Home/Tag: vayeira

Three Angels: Past, Present, and Future

And the Lord appeared unto him in the plains of Mamre, as he sat in the entrance of the tent in the heat of the day; and he lifted up his eyes and looked, and, behold, three men stood over against him… (Genesis 18:1-2)   In the Torah portion Vayeira, three men appeared to Abraham as he was sitting at the entrance to his tent. The Talmud states that these three men were angels: Michael, Gabriel, and Rafael. Michael came to tell that Sarah will give birth to a son; Raphael came to heal Abraham after his circumcision; and Gabriel came to destroy Sodom. However, on a metaphorical level, it appears to me that these three angels personify three aspects of time: past, present, and future. Here are several clues that hint at [...]

Abraham Meets Abraham From a Parallel Universe

And he [Abraham] lifted up his eyes and looked, and, lo, three men stood over against him…  (Genesis 18:2) On this blog, we often discuss the collapse of the wavefunction as the result of a measurement. This phenomenon is called the “measurement problem.” There are several reasons, for which the collapse of the wavefunction—part and parcel of the Copenhagen interpretation of quantum mechanics—is considered a problem. Firstly, it does not follow from the Schrödinger equation, the main equation of quantum mechanics that describes the evolution of the wavefunction in time, and is added ad hoc. Second, nobody knows how the collapse happens or how long the wave function takes to collapse. This is not even to consider that any notion that the collapse of the wavefunction is caused by human consciousness, as proposed [...]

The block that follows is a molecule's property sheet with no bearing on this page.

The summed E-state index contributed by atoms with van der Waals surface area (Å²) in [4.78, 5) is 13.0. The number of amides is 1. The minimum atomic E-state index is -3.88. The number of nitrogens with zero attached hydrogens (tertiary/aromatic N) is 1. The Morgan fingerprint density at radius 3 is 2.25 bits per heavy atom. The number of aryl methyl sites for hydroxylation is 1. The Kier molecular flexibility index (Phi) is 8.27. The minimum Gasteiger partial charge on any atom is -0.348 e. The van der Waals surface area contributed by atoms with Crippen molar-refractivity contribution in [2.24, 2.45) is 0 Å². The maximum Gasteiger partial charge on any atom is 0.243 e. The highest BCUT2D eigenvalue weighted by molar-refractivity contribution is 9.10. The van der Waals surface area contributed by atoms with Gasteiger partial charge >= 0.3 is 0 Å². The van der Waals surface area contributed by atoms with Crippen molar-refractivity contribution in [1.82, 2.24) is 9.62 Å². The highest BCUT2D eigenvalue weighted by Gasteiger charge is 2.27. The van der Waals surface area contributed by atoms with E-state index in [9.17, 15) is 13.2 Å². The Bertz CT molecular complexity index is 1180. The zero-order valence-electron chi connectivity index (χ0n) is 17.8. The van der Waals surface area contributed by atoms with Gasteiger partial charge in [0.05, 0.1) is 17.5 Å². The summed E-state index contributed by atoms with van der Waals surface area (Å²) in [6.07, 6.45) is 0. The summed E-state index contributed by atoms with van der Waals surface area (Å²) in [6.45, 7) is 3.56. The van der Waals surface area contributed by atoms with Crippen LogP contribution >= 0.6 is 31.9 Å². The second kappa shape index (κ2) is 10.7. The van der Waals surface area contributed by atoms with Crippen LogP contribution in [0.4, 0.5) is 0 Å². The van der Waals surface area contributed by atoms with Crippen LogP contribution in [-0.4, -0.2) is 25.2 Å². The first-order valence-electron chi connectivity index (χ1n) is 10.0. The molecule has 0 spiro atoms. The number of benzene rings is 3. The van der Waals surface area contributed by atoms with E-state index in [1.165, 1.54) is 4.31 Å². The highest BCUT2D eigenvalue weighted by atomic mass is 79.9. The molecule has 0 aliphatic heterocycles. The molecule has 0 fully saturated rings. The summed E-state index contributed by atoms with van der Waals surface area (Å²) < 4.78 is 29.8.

Sensing Spirituality

Scientists do not use the term “spirituality” not only because it is not clearly defined, but because one cannot detect it, measure it, prove or disprove its existence with any laboratory equipment. The number one argument against anything spiritual is that it has never been detected in any laboratory experiment. Needless to say, this argument is silly. To detect something in a laboratory, we need equipment that is appropriate for what we are seeking to detect. One does not detect sound with a microscope or light with a microphone. Even using generally appropriate instruments, such as a microphone for sound detection, the equipment must be fine-tuned to the particular type of sound. One cannot detect ultrasound (>20kHz) with a microphone that can only pick up audible sounds (20 Hz – 20 KHz). To [...]




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